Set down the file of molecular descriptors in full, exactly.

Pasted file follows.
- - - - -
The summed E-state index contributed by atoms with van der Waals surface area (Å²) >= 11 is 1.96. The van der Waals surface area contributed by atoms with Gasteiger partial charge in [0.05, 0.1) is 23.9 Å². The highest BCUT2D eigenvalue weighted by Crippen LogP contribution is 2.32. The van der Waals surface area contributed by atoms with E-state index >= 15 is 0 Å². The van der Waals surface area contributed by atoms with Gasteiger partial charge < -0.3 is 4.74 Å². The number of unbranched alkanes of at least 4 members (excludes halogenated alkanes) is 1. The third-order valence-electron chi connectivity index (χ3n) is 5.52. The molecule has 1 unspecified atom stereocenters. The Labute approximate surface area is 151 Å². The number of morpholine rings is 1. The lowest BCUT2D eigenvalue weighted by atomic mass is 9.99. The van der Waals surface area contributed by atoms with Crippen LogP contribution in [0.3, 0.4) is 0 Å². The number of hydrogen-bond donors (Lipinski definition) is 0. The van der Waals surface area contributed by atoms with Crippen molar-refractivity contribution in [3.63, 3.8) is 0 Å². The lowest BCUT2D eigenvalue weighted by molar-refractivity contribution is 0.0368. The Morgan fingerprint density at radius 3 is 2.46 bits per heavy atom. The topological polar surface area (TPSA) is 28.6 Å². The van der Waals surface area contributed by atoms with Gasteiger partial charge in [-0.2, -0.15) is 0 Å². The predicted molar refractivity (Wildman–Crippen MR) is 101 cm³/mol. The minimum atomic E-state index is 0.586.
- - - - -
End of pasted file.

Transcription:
The summed E-state index contributed by atoms with van der Waals surface area (Å²) >= 11 is 1.96. The van der Waals surface area contributed by atoms with Gasteiger partial charge in [0.05, 0.1) is 23.9 Å². The highest BCUT2D eigenvalue weighted by Crippen LogP contribution is 2.32. The van der Waals surface area contributed by atoms with E-state index >= 15 is 0 Å². The van der Waals surface area contributed by atoms with Gasteiger partial charge < -0.3 is 4.74 Å². The number of unbranched alkanes of at least 4 members (excludes halogenated alkanes) is 1. The third-order valence-electron chi connectivity index (χ3n) is 5.52. The molecule has 1 unspecified atom stereocenters. The Labute approximate surface area is 151 Å². The number of morpholine rings is 1. The lowest BCUT2D eigenvalue weighted by atomic mass is 9.99. The van der Waals surface area contributed by atoms with Crippen LogP contribution in [0.3, 0.4) is 0 Å². The number of hydrogen-bond donors (Lipinski definition) is 0. The van der Waals surface area contributed by atoms with Crippen molar-refractivity contribution in [3.63, 3.8) is 0 Å². The lowest BCUT2D eigenvalue weighted by molar-refractivity contribution is 0.0368. The Morgan fingerprint density at radius 3 is 2.46 bits per heavy atom. The topological polar surface area (TPSA) is 28.6 Å². The van der Waals surface area contributed by atoms with Gasteiger partial charge in [-0.2, -0.15) is 0 Å². The predicted molar refractivity (Wildman–Crippen MR) is 101 cm³/mol. The minimum atomic E-state index is 0.586.